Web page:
Research from the security firm F-Secure has fairly serious implications for any user of PCs that utilizes Intel processors. The research, which can be found in a blog post on F-Secure’s website, discusses a physical exploit that can allow an attacker to input backdoors on laptops in under a minute. The goal of the hack would be to create a situation in which a threat actor can obtain remote access to the machine via this backdoor. The exploit involves Intel’s Active Management Technology (AMT) and was discovered initially by F-Secure’s Senior Security Consultant Harry Sintonen back in July 2017. The cause of the Intel AMT security exploit has to do with the default boot-up process via AMT. (This is not the first Intel AMT security exploit that has been recently discovered.) The F-Secure post explains it as follows:
An attacker starts by rebooting the target’s machine, after which they enter the boot menu… by selecting Intel’s Management Engine BIOS Extension (MEBx), they can log in using the default password ‘admin,’ as this hasn’t most likely been changed by the user. By changing the default password, enabling remote access and setting AMT’s user opt-in to ‘None,’ a quick-fingered cybercriminal has effectively compromised the machine. Now the attacker can gain access to the system remotely, as long as they’re able to insert themselves onto the same network segment with the victim.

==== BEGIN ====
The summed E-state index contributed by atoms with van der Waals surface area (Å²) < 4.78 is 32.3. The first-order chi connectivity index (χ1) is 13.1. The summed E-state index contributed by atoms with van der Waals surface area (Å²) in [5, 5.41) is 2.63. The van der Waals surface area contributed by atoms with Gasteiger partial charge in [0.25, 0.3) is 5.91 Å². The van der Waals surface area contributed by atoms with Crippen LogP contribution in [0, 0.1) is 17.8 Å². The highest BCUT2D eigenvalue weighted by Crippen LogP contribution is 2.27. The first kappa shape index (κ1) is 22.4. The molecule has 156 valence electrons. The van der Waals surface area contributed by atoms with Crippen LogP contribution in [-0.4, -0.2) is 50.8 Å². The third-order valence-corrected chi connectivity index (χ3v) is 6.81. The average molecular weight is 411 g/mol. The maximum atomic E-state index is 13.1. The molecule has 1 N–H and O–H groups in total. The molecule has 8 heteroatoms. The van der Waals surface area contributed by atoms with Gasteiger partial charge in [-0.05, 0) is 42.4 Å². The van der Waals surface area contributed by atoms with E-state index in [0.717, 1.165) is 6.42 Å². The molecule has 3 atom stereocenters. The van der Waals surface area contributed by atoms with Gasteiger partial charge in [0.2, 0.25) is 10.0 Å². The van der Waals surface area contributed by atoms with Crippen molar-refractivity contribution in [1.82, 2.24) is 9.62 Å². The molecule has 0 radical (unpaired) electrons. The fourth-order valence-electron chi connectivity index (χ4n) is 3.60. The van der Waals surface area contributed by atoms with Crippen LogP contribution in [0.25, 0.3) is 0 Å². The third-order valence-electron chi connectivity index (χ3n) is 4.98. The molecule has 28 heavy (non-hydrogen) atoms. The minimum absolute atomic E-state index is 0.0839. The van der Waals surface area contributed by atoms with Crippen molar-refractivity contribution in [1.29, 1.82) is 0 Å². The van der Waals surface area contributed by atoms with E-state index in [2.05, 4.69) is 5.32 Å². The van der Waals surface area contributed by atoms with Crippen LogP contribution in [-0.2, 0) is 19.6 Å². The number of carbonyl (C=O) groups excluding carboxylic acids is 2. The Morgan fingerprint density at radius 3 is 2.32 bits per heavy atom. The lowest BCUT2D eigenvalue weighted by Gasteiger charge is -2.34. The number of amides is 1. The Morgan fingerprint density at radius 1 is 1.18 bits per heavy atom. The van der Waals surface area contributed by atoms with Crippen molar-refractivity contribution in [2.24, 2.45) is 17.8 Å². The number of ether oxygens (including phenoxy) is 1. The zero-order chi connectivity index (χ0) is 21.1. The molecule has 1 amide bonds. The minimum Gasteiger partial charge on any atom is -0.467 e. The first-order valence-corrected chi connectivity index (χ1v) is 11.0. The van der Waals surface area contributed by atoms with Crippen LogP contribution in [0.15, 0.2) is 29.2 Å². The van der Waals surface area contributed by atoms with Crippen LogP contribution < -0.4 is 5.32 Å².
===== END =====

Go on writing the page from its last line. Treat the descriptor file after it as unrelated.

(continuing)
As some might be thinking, this requires physical access which makes this attack difficult to carry out in practice. Never, ever underestimate the power of social engineering (just ask the legend himself Kevin Mitnick, many of his hacks involved social engineering). You’d be surprised how close to sensitive machines you can get with the proper training in this devious art. This process of inserting a backdoor via AMT is so quick, no more than a minute, that one should not ever write-off this exploit as impossible.
So how do we respond to the threat of this particular exploit? One rather obvious step is educating yourself on social engineering methods and practicing better physical security. This is a given, however, and additionally, this does not directly address the issue of the AMT bootup exploit.
The F-Secure blog post had this to say, and it seems to be the most sound advice one can give:
The system provisioning process needs to be updated to include setting a strong password for AMT, or disabling it completely if possible. IT should also go through all currently deployed machines, and organize the same procedure for them.
Patching this Intel AMT security exploit will be a massive undertaking for IT departments, but at least there are viable solutions to a rather concerning problem.
Photo credit: Flickr / Ultra Mendoza